Power plants are the largest polluters in the US. They account for one third of all greenhouse gas emissions! We wrote about the controversial carbon standards for NEW power plants put forth by the EPA in December 2014. Obama’s Clean Power Plan takes it a giant step further by forcing all EXISTING coal-fired power plants to cut carbon emissions by 32% from 2005 levels by 2030.  

A few points on the controversial rules:

  1. States have plenty of time to comply. Final state plans are not due until 2018 and power plants are not required to comply before 2022.
  2. States decide how to meet their energy goals by developing their own individualized plans.
  3. Inter-state emissions cap and trade systems offer a market-based option for compliance. Trade systems create financial incentives to reduce emissions where the costs of doing so are the lowest and gives clean energy investment the highest leverage.
  4. Flexible, market-based compliance options - including inter-state trading - mean that states can design plans around any anticipated reliability issues. This approach will fuel job growth in renewable energy and other innovative efficient technologies.
  5. States can develop their energy mix while saving money by taking advantage of ever-decreasing renewable energy costs.
  6. Three federal agencies will work together to analyze and coordinate oversight. The EPA does not hold the sole responsibility of oversight. 
  7. States can modify plans if necessary. 

Despite the seemingly fair and flexible terms of the Clean Power Plan, vested interests (including coal and mining groups and a coalition of Republican states) fiercely opposed, stating the regulations are an overreach of the EPA’s power. On February 9th the U.S. Supreme Court voted 5-4 to stay implementation of the CPP until the litigation challenging the Clean Power Plan is addressed. Justice Scalia’s passing doesn’t change anything since a 4-4 vote also stays the implementation until the Federal District Appeals Court makes a decision likely in late 2016.

Experts are confident that the CPP’s contents are on solid legal ground and courts will ultimately uphold it. However, a final decision is unlikely before June 2017 or even into 2018 (depending on when the Supreme Court makes their final ruling after going through the DC Court). These delays only make global progress more and more difficult as all eyes are on the US to set an example by honoring our Paris climate commitments.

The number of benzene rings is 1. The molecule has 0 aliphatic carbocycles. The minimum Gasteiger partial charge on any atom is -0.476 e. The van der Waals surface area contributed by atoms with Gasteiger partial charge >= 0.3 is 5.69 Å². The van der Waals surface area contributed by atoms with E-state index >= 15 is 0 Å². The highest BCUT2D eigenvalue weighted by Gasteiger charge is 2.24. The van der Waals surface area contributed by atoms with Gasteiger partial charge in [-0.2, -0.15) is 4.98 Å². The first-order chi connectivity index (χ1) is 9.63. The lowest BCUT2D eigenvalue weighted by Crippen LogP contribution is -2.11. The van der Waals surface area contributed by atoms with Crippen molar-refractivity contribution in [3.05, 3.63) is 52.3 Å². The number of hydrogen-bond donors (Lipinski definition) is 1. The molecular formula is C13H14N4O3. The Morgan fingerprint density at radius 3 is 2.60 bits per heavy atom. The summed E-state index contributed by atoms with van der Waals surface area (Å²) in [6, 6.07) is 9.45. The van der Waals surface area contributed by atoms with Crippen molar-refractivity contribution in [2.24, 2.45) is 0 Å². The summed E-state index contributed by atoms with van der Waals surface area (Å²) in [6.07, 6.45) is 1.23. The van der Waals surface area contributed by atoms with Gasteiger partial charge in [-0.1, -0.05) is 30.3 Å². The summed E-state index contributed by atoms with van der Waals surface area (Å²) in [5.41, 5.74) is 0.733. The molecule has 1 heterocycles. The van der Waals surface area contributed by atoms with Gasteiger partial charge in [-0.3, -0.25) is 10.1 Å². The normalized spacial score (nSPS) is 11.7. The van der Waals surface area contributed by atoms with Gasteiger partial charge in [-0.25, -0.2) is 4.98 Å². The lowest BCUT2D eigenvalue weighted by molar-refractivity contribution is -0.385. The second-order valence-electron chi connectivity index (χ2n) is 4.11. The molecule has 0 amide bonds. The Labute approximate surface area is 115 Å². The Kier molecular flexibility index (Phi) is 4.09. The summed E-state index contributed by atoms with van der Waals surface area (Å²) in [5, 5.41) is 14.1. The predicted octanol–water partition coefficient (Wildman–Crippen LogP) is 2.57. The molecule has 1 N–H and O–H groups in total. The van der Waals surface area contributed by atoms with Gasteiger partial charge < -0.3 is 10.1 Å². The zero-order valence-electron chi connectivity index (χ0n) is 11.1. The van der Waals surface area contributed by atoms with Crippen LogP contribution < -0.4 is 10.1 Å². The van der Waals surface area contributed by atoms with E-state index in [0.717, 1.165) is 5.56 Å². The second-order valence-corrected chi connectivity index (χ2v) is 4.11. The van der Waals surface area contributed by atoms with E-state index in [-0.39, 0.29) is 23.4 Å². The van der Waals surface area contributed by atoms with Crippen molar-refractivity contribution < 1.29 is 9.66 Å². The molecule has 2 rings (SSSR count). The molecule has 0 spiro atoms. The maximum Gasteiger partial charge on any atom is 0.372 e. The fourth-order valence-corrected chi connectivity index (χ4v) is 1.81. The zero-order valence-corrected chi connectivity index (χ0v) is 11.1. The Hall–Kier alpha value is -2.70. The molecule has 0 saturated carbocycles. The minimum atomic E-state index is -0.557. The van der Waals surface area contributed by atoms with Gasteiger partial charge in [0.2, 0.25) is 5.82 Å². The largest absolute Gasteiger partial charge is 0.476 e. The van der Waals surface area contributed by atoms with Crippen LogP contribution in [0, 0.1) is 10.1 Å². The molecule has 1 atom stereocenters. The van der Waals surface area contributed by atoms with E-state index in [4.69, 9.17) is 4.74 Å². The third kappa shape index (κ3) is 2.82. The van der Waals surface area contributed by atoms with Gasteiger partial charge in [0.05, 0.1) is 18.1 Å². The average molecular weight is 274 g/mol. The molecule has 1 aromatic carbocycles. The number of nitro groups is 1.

While 27 states filed the petition to delay the CPP implementation, eighteen state governors - both Democratic and Republican - have announced an accord to move forward on clean energy solutions regardless. The governors declared that “we recognize that now is the time to embrace a bold vision of the nation’s energy future,” and that their states “are once again prepared to lead.”

“As the world gets hotter and closer to irreversible climate change, these justices appear tone-deaf as they fiddle with procedural niceties. This arbitrary roadblock does incalculable damage and undermines America’s climate leadership. But make no mistake, this won’t stop California continuing to do its part under the Clean Power Plan.” – California Gov. Jerry Brown

Its leaders like these governors, and many large private businesses who have come out in favor of upholding the Clean Power plan, who seem to understand the gravity of climate change and the many benefits that moving to a clean energy future brings. We hope the alliance of leaders in politics and the private sector continues to grow and soon will outnumber those that back the interests of dirty energy!

10/26/14

  08:18:00 am, by Jim Jenal - Founder & CEO   , 362 words